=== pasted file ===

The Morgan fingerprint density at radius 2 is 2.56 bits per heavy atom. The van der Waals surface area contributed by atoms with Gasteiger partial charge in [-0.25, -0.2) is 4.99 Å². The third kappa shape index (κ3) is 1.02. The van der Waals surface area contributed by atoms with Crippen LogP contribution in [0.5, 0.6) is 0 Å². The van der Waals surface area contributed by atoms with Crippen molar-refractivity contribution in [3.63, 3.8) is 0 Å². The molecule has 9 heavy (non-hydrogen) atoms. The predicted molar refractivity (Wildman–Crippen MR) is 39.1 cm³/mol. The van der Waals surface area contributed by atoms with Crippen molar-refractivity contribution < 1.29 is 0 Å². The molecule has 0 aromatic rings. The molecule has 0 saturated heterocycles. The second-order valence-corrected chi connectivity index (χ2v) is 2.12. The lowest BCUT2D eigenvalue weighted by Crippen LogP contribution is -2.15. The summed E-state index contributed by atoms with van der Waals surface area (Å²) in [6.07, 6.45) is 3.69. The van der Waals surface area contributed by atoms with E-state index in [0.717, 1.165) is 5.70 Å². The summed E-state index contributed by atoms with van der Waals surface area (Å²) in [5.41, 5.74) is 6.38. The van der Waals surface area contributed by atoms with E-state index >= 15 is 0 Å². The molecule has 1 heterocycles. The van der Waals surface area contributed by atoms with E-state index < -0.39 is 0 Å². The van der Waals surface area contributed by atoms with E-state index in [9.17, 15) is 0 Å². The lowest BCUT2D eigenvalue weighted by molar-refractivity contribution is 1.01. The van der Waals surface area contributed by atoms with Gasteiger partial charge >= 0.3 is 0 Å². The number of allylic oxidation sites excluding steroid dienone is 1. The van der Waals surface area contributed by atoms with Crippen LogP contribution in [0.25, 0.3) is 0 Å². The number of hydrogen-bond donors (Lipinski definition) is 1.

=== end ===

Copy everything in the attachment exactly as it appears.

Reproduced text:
The Morgan fingerprint density at radius 2 is 2.56 bits per heavy atom. The van der Waals surface area contributed by atoms with Gasteiger partial charge in [-0.25, -0.2) is 4.99 Å². The third kappa shape index (κ3) is 1.02. The van der Waals surface area contributed by atoms with Crippen LogP contribution in [0.5, 0.6) is 0 Å². The van der Waals surface area contributed by atoms with Crippen molar-refractivity contribution in [3.63, 3.8) is 0 Å². The molecule has 9 heavy (non-hydrogen) atoms. The predicted molar refractivity (Wildman–Crippen MR) is 39.1 cm³/mol. The van der Waals surface area contributed by atoms with Crippen molar-refractivity contribution < 1.29 is 0 Å². The molecule has 0 aromatic rings. The molecule has 0 saturated heterocycles. The second-order valence-corrected chi connectivity index (χ2v) is 2.12. The lowest BCUT2D eigenvalue weighted by Crippen LogP contribution is -2.15. The summed E-state index contributed by atoms with van der Waals surface area (Å²) in [6.07, 6.45) is 3.69. The van der Waals surface area contributed by atoms with E-state index in [0.717, 1.165) is 5.70 Å². The summed E-state index contributed by atoms with van der Waals surface area (Å²) in [5.41, 5.74) is 6.38. The van der Waals surface area contributed by atoms with E-state index >= 15 is 0 Å². The molecule has 1 heterocycles. The van der Waals surface area contributed by atoms with E-state index < -0.39 is 0 Å². The van der Waals surface area contributed by atoms with E-state index in [9.17, 15) is 0 Å². The lowest BCUT2D eigenvalue weighted by molar-refractivity contribution is 1.01. The van der Waals surface area contributed by atoms with Gasteiger partial charge >= 0.3 is 0 Å². The number of allylic oxidation sites excluding steroid dienone is 1. The van der Waals surface area contributed by atoms with Crippen LogP contribution in [0.25, 0.3) is 0 Å². The number of hydrogen-bond donors (Lipinski definition) is 1.